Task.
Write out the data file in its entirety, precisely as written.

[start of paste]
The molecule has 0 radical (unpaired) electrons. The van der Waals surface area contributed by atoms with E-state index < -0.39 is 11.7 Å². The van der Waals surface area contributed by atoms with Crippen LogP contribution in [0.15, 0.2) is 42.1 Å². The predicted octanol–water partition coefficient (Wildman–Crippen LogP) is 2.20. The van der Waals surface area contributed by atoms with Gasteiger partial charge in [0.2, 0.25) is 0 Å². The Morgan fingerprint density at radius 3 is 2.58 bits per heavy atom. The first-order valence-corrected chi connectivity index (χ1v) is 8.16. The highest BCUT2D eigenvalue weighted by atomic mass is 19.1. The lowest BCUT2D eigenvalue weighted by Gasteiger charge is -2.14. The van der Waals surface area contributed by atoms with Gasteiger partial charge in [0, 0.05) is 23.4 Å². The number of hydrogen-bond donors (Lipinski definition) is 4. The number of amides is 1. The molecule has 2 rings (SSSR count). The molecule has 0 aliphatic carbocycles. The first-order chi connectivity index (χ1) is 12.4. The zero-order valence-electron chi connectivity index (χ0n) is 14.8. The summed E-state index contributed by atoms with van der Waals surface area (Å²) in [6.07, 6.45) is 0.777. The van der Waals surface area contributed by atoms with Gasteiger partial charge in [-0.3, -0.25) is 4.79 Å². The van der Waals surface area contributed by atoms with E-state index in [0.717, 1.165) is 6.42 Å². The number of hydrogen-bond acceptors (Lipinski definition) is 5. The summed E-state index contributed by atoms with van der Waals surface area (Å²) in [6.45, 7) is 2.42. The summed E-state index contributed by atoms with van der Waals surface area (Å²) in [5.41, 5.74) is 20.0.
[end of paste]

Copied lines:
The molecule has 0 radical (unpaired) electrons. The van der Waals surface area contributed by atoms with E-state index < -0.39 is 11.7 Å². The van der Waals surface area contributed by atoms with Crippen LogP contribution in [0.15, 0.2) is 42.1 Å². The predicted octanol–water partition coefficient (Wildman–Crippen LogP) is 2.20. The van der Waals surface area contributed by atoms with Gasteiger partial charge in [0.2, 0.25) is 0 Å². The Morgan fingerprint density at radius 3 is 2.58 bits per heavy atom. The first-order valence-corrected chi connectivity index (χ1v) is 8.16. The highest BCUT2D eigenvalue weighted by atomic mass is 19.1. The lowest BCUT2D eigenvalue weighted by Gasteiger charge is -2.14. The van der Waals surface area contributed by atoms with Gasteiger partial charge in [0, 0.05) is 23.4 Å². The number of hydrogen-bond donors (Lipinski definition) is 4. The number of amides is 1. The molecule has 2 rings (SSSR count). The molecule has 0 aliphatic carbocycles. The first-order chi connectivity index (χ1) is 12.4. The zero-order valence-electron chi connectivity index (χ0n) is 14.8. The summed E-state index contributed by atoms with van der Waals surface area (Å²) in [6.07, 6.45) is 0.777. The van der Waals surface area contributed by atoms with Gasteiger partial charge in [-0.3, -0.25) is 4.79 Å². The van der Waals surface area contributed by atoms with E-state index in [0.717, 1.165) is 6.42 Å². The number of hydrogen-bond acceptors (Lipinski definition) is 5. The summed E-state index contributed by atoms with van der Waals surface area (Å²) in [6.45, 7) is 2.42. The summed E-state index contributed by atoms with van der Waals surface area (Å²) in [5.41, 5.74) is 20.0.